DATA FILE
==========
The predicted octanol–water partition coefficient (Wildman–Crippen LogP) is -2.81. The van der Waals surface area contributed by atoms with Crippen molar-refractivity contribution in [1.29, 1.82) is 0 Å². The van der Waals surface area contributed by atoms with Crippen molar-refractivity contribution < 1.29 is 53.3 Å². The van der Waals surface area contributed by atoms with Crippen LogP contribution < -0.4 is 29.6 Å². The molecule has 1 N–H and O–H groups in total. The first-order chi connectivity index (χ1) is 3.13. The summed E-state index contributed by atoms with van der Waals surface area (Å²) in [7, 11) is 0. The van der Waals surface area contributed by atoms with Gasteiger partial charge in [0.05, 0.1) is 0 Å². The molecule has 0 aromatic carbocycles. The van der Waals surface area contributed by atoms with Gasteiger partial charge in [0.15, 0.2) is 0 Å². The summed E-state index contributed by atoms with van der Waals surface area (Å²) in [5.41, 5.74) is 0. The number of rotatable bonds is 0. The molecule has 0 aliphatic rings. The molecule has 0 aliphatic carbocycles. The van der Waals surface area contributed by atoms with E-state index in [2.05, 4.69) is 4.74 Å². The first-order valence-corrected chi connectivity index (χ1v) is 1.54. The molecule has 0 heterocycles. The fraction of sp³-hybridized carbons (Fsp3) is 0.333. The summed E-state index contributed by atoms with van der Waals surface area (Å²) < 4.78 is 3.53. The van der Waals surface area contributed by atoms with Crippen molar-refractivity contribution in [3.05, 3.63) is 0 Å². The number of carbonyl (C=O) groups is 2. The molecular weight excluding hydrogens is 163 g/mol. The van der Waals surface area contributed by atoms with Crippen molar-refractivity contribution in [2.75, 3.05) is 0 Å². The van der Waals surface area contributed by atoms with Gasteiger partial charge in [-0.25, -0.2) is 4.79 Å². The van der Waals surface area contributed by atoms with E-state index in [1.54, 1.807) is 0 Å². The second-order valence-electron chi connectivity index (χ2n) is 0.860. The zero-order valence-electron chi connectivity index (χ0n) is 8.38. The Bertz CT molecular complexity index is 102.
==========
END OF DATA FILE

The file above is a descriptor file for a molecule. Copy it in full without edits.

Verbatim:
The predicted octanol–water partition coefficient (Wildman–Crippen LogP) is -2.81. The van der Waals surface area contributed by atoms with Crippen molar-refractivity contribution in [1.29, 1.82) is 0 Å². The van der Waals surface area contributed by atoms with Crippen molar-refractivity contribution < 1.29 is 53.3 Å². The van der Waals surface area contributed by atoms with Crippen LogP contribution < -0.4 is 29.6 Å². The molecule has 1 N–H and O–H groups in total. The first-order chi connectivity index (χ1) is 3.13. The summed E-state index contributed by atoms with van der Waals surface area (Å²) in [7, 11) is 0. The van der Waals surface area contributed by atoms with Gasteiger partial charge in [0.05, 0.1) is 0 Å². The molecule has 0 aromatic carbocycles. The van der Waals surface area contributed by atoms with Gasteiger partial charge in [0.15, 0.2) is 0 Å². The summed E-state index contributed by atoms with van der Waals surface area (Å²) in [5.41, 5.74) is 0. The number of rotatable bonds is 0. The molecule has 0 aliphatic rings. The molecule has 0 aliphatic carbocycles. The van der Waals surface area contributed by atoms with E-state index in [2.05, 4.69) is 4.74 Å². The first-order valence-corrected chi connectivity index (χ1v) is 1.54. The molecule has 0 heterocycles. The fraction of sp³-hybridized carbons (Fsp3) is 0.333. The summed E-state index contributed by atoms with van der Waals surface area (Å²) < 4.78 is 3.53. The van der Waals surface area contributed by atoms with Crippen molar-refractivity contribution in [3.05, 3.63) is 0 Å². The number of carbonyl (C=O) groups is 2. The molecular weight excluding hydrogens is 163 g/mol. The van der Waals surface area contributed by atoms with Crippen molar-refractivity contribution in [2.75, 3.05) is 0 Å². The van der Waals surface area contributed by atoms with Gasteiger partial charge in [-0.25, -0.2) is 4.79 Å². The van der Waals surface area contributed by atoms with E-state index in [1.54, 1.807) is 0 Å². The second-order valence-electron chi connectivity index (χ2n) is 0.860. The zero-order valence-electron chi connectivity index (χ0n) is 8.38. The Bertz CT molecular complexity index is 102.